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Why There's No Money in My 401(k)
A Diary of Obsessive Materialism (Vol. 3)
 
 
by Kyle Olson

In an effort to fulfill some bizarre need in my life, I purchase a lot of CDs, both old and new. They are obsessively cataloged and organized and poured over track by track (Seriously, it's obsessive. It involves post-it notes and code and excel spreadsheets). It is truly a labor of love (and an unhealthy psychological imperative). But, since I am consuming so much music, I thought I could use this constant influx for the powers of good. Should I come across anything worth sharing (either a new release or an old favorite), I will share them with you. So you'll love me.

Low - A Lifetime of Temporary Relief (Chairkickers Music)
The first thing most people are going to notice about Low, Duluth's champion of the unfortunately-named genre "slowcore," is their glacial pace. Any listener who gives them more than a casual listen, however, will be rewarded by recognizing the heart-stopping beauty of the band's merrily minimalist melodies. Low's core of husband-wife team Alan Sparhawk and Mimi Parker have been releasing chillingly gorgeous music for well over a decade now, being recorded by Steve Albini, putting out albums on the heavyweights of indie labels, getting Christmas songs into Gap ads, touring with bands from Swans to Radiohead, and otherwise just being married Mormon folks who can pick a great cover and coo your still-beating heart right out of your chest. By releasing A Lifetime of Temporary Relief, Low has given a gift to music fans everywhere. Fans of Low will now have a 3-CD/1-DVD collection of B-sides, rarities, and documentary footage to fill in the gaps of their adoration, and newcomers wanting to check out the band's sterling reputation have a perfect entry point to hear every facet and aspect of Low's decade-long career.

It would be easy to peg Low as a band that simply does "slow/pretty" very well. This is due to the fact that Low... well.... does "slow/pretty" very well. But it would be very boring if that was all they did, and Lifetime helps to illustrate the other characteristics of the Minnesota trio. For instance, their cover of Journey's "Open Arms" for a friend's wedding (in which Sparhawk breaks into laughter mid-way through) is a pretty sizeable nod to the band's sense of humor. As are the secret tracks on disc two that document a Halloween show where the band speedily ripped through several of their songs as the Misfits (complete with makeup). Their hushed cover of the Beach Boys' "Surfer Girl," accompanied by the liner note that this is the song they sing to their baby as they're putting her to sleep, depicts a band that's easily as "cute" as any of the boy-girl kissyface duos out there. Sparhawk is no stranger to a six string, and can do guitar-rock with casual aplomb. And for every track that displays an ear for perfectly tuned pop like "Venus" or "Don't Carry It All," there's a piece that's as tense and dark as the most foreboding moments in post-punk/rock.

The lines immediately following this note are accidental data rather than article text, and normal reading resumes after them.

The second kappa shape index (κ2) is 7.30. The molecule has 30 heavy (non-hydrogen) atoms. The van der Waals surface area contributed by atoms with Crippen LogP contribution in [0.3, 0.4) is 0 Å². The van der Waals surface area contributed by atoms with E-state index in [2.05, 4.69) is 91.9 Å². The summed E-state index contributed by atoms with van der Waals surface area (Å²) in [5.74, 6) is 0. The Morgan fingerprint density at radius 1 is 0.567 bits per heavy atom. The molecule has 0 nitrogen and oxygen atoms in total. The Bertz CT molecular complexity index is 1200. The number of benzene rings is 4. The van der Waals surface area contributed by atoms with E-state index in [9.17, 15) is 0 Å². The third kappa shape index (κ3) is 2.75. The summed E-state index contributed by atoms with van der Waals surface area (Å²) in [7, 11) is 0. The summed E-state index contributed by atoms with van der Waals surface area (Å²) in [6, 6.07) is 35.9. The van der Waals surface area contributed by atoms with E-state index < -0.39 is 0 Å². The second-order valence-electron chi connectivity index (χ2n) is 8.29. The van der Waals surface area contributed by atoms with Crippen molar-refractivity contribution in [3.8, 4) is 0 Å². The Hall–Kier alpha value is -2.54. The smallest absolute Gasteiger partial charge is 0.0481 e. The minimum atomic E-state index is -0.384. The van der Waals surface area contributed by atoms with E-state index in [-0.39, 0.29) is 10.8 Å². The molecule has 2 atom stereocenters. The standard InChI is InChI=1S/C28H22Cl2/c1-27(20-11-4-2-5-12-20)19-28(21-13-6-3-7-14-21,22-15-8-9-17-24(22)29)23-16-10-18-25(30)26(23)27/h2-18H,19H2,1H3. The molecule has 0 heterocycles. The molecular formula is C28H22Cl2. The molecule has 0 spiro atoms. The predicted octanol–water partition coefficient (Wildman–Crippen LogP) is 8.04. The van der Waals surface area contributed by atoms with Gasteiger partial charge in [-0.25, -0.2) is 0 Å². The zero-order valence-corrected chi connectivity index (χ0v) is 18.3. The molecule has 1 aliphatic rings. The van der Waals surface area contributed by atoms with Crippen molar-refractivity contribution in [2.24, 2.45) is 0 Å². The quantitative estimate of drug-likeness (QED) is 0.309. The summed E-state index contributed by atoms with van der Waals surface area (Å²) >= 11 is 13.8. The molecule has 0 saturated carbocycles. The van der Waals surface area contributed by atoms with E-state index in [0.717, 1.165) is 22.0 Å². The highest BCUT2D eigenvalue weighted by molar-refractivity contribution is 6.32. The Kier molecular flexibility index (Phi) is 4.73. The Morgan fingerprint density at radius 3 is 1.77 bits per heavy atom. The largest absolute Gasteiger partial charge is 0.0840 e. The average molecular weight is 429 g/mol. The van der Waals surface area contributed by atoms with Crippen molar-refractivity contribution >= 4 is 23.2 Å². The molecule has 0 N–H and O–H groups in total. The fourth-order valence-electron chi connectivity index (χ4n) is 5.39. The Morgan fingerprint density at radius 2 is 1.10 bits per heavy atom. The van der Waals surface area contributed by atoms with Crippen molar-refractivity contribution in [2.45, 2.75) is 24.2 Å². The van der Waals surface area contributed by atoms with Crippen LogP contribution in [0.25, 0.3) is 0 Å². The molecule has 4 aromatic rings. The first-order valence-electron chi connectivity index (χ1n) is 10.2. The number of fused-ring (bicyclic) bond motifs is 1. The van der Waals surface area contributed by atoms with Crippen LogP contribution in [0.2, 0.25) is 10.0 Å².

A Lifetime of Temporary Relief is well worth the price of admission for the covers alone. Low re-imagines songs from Magazine, the BeeGees, the Beatles, Spacemen 3, Soul Coughing, John Denver, fellow Duluthian Bob Dylan, Tom T Hall, Jandek, Pink Floyd, and the Smiths (which got them bottled at a Manchester gig). The songs are all transmogrified into Low's continental drift-speed style. And due to the music being so warmly cooed and intimate, these covers become love letters to the bands who wrote them. The covers simultaneously illustrate the beauty behind the songs Low loves, and the love they have for performing them.

This box set wins high marks not only for the quality of music contained, but the diversity. Lifetime is a powder-blue treasure trove, rewarding all who seek out and open it. With music as beautiful and simple as this, Low can't help but be the perfect soundtrack to any season. Quiet, romantic winter evening in front of the fireplace? The intimate, whispered love songs will work. Spring Sunday morning reading on patio furniture in your parents' back yard? The ephemeral nature of many of these songs is as soothing as a breeze. Midnight autumn knife fight to defend the honor of your sister? Well....that one may be a stretch. The point is, A Lifetime of Temporary Relief runs the gamut from minimalist wizardry (with songs that sound full and epic with nothing more than simple keyboard pads and vocals), to low-key guitar heroics. Any music fan who doesn't have ADHD should be able to appreciate something in this box set. The four discs it contains stretch ahead like the perfect Saturday, waiting for a listener with whom to spend a sensually languorous afternoon.

Read More Why There's No Money in My 401(k)

 

 


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